6. Suffering on the cross was the final trial the Lord underwent as the greatest prophet. It was a means of glorifying his human nature, that is, of uniting that nature to his Father’s divine nature. It was not redemption. (Continued)

This point can also be illustrated by comparisons. (I make comparisons for the sake of ordinary people, who see more in a comparison than they do in a deductive analysis based on the Word and on reason.)

When any citizens or subjects obey the commands and orders of their king, they are united to him. If they endure oppressive circumstances for him, they are more deeply united to him. If they suffer death for him, as happens in battles and wars, they are still more deeply united to him.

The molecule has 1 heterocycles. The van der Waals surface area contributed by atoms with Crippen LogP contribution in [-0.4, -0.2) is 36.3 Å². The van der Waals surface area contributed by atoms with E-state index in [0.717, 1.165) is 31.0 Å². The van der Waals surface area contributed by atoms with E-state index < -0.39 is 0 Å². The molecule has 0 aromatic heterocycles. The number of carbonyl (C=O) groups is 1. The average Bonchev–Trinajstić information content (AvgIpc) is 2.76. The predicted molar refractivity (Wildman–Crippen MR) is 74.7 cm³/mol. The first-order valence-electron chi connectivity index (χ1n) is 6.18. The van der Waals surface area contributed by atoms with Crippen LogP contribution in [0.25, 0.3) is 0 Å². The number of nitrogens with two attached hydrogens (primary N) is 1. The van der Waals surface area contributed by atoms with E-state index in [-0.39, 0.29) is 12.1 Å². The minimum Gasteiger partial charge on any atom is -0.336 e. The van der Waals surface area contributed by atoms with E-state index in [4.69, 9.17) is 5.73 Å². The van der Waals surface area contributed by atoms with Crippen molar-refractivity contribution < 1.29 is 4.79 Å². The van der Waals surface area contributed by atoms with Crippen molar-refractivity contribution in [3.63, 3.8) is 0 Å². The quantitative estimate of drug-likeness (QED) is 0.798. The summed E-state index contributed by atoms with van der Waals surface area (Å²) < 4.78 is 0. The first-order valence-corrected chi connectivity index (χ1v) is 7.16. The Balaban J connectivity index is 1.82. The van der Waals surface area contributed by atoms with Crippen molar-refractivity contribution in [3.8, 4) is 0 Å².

In the same way, doing the other person’s will is how a friend is united to a friend, a child to a parent, or a servant to the head of the household. If the friend, child, and servant defend their superiors against enemies they are more deeply united to them. If they fight for their superiors’ honor they are even more deeply united to them.

Take for example a young man and the young woman he hopes to marry. When he confronts people who are destroying her reputation, surely he becomes more united to her. What about when he is injured fighting a rival? It is a law inscribed on nature that under these circumstances the couple will become more deeply united.

The Lord says, “I am the good shepherd. The good shepherd lays down his life for the sheep. For this reason the Father loves me” (John 10:11, 17).

from True Christianty, Volume 1, Section 131


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